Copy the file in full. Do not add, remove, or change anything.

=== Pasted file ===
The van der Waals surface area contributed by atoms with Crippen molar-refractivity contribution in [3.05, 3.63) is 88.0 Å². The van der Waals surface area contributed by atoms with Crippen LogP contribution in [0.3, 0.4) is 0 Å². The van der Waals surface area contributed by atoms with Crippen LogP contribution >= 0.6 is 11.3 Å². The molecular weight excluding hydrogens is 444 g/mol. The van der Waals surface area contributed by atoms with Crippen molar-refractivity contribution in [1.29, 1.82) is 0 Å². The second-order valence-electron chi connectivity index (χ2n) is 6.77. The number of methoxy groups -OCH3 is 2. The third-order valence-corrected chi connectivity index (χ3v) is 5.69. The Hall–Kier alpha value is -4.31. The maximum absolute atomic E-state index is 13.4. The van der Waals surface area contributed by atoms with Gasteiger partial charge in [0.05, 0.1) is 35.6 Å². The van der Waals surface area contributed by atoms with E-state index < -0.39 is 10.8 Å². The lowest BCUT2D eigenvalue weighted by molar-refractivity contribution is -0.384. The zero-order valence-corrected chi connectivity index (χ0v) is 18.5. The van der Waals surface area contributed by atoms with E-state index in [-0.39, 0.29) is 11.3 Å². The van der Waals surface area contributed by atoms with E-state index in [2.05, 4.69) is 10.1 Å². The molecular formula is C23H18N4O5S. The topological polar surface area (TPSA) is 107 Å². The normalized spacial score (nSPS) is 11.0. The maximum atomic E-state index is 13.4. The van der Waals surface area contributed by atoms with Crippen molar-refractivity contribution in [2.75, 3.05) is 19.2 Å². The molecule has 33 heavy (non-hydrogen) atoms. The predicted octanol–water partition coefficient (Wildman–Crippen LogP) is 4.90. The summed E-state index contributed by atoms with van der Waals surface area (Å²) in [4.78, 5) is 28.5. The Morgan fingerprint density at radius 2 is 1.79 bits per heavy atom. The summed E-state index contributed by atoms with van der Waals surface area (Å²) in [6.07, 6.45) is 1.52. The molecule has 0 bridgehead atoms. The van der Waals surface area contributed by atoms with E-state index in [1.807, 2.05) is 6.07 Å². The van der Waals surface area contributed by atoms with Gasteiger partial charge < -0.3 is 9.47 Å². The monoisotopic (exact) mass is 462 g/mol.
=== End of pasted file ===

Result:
The van der Waals surface area contributed by atoms with Crippen molar-refractivity contribution in [3.05, 3.63) is 88.0 Å². The van der Waals surface area contributed by atoms with Crippen LogP contribution in [0.3, 0.4) is 0 Å². The van der Waals surface area contributed by atoms with Crippen LogP contribution >= 0.6 is 11.3 Å². The molecular weight excluding hydrogens is 444 g/mol. The van der Waals surface area contributed by atoms with Crippen molar-refractivity contribution in [1.29, 1.82) is 0 Å². The second-order valence-electron chi connectivity index (χ2n) is 6.77. The number of methoxy groups -OCH3 is 2. The third-order valence-corrected chi connectivity index (χ3v) is 5.69. The Hall–Kier alpha value is -4.31. The maximum absolute atomic E-state index is 13.4. The van der Waals surface area contributed by atoms with Gasteiger partial charge in [0.05, 0.1) is 35.6 Å². The van der Waals surface area contributed by atoms with E-state index < -0.39 is 10.8 Å². The lowest BCUT2D eigenvalue weighted by molar-refractivity contribution is -0.384. The zero-order valence-corrected chi connectivity index (χ0v) is 18.5. The van der Waals surface area contributed by atoms with E-state index in [-0.39, 0.29) is 11.3 Å². The van der Waals surface area contributed by atoms with E-state index in [2.05, 4.69) is 10.1 Å². The molecular formula is C23H18N4O5S. The topological polar surface area (TPSA) is 107 Å². The normalized spacial score (nSPS) is 11.0. The maximum atomic E-state index is 13.4. The van der Waals surface area contributed by atoms with Crippen molar-refractivity contribution in [2.75, 3.05) is 19.2 Å². The molecule has 33 heavy (non-hydrogen) atoms. The predicted octanol–water partition coefficient (Wildman–Crippen LogP) is 4.90. The summed E-state index contributed by atoms with van der Waals surface area (Å²) in [4.78, 5) is 28.5. The Morgan fingerprint density at radius 2 is 1.79 bits per heavy atom. The summed E-state index contributed by atoms with van der Waals surface area (Å²) in [6.07, 6.45) is 1.52. The molecule has 0 bridgehead atoms. The van der Waals surface area contributed by atoms with E-state index in [1.807, 2.05) is 6.07 Å². The van der Waals surface area contributed by atoms with Gasteiger partial charge < -0.3 is 9.47 Å². The monoisotopic (exact) mass is 462 g/mol.